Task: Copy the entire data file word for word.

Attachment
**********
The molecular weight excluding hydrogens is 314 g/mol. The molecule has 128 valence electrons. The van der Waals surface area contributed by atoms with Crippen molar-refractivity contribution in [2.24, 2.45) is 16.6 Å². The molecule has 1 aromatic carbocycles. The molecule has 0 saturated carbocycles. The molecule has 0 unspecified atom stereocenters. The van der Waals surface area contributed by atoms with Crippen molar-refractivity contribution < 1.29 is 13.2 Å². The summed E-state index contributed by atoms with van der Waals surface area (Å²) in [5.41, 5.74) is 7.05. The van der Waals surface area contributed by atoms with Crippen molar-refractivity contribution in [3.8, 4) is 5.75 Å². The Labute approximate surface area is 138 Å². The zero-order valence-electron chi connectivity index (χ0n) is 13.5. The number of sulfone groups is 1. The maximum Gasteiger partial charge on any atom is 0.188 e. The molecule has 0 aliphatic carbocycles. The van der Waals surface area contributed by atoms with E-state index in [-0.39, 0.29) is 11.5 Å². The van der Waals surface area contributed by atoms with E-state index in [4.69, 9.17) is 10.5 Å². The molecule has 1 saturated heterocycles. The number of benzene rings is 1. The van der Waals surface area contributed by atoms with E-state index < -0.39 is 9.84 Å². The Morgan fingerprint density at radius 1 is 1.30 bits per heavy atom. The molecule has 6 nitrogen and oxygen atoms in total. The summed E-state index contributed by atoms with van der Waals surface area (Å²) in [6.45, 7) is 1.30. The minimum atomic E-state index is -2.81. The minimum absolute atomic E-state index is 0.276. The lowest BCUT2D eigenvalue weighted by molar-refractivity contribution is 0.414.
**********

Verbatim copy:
The molecular weight excluding hydrogens is 314 g/mol. The molecule has 128 valence electrons. The van der Waals surface area contributed by atoms with Crippen molar-refractivity contribution in [2.24, 2.45) is 16.6 Å². The molecule has 1 aromatic carbocycles. The molecule has 0 saturated carbocycles. The molecule has 0 unspecified atom stereocenters. The van der Waals surface area contributed by atoms with Crippen molar-refractivity contribution < 1.29 is 13.2 Å². The summed E-state index contributed by atoms with van der Waals surface area (Å²) in [5.41, 5.74) is 7.05. The van der Waals surface area contributed by atoms with Crippen molar-refractivity contribution in [3.8, 4) is 5.75 Å². The Labute approximate surface area is 138 Å². The zero-order valence-electron chi connectivity index (χ0n) is 13.5. The number of sulfone groups is 1. The maximum Gasteiger partial charge on any atom is 0.188 e. The molecule has 0 aliphatic carbocycles. The van der Waals surface area contributed by atoms with E-state index in [-0.39, 0.29) is 11.5 Å². The van der Waals surface area contributed by atoms with E-state index in [4.69, 9.17) is 10.5 Å². The molecule has 1 saturated heterocycles. The number of benzene rings is 1. The van der Waals surface area contributed by atoms with E-state index < -0.39 is 9.84 Å². The Morgan fingerprint density at radius 1 is 1.30 bits per heavy atom. The molecule has 6 nitrogen and oxygen atoms in total. The summed E-state index contributed by atoms with van der Waals surface area (Å²) in [6.45, 7) is 1.30. The minimum atomic E-state index is -2.81. The minimum absolute atomic E-state index is 0.276. The lowest BCUT2D eigenvalue weighted by molar-refractivity contribution is 0.414.